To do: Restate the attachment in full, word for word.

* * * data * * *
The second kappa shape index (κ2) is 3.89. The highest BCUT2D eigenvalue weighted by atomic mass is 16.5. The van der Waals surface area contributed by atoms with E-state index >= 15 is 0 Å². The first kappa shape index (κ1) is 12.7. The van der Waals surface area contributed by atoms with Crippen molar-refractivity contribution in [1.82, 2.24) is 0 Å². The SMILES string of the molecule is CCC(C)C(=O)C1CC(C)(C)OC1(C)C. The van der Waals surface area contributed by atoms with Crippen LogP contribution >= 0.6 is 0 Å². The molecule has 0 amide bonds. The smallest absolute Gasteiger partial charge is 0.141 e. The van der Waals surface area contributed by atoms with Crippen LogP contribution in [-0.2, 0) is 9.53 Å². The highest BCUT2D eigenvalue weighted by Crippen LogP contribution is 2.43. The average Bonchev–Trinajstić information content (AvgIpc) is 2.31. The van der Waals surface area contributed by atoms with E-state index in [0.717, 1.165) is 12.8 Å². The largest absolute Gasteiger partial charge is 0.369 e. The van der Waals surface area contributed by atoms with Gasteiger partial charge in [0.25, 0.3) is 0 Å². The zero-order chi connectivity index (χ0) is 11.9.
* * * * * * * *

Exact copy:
The second kappa shape index (κ2) is 3.89. The highest BCUT2D eigenvalue weighted by atomic mass is 16.5. The van der Waals surface area contributed by atoms with E-state index >= 15 is 0 Å². The first kappa shape index (κ1) is 12.7. The van der Waals surface area contributed by atoms with Crippen molar-refractivity contribution in [1.82, 2.24) is 0 Å². The SMILES string of the molecule is CCC(C)C(=O)C1CC(C)(C)OC1(C)C. The van der Waals surface area contributed by atoms with Crippen LogP contribution >= 0.6 is 0 Å². The molecule has 0 amide bonds. The smallest absolute Gasteiger partial charge is 0.141 e. The van der Waals surface area contributed by atoms with Crippen LogP contribution in [-0.2, 0) is 9.53 Å². The highest BCUT2D eigenvalue weighted by Crippen LogP contribution is 2.43. The average Bonchev–Trinajstić information content (AvgIpc) is 2.31. The van der Waals surface area contributed by atoms with E-state index in [0.717, 1.165) is 12.8 Å². The largest absolute Gasteiger partial charge is 0.369 e. The van der Waals surface area contributed by atoms with Gasteiger partial charge in [0.25, 0.3) is 0 Å². The zero-order chi connectivity index (χ0) is 11.9.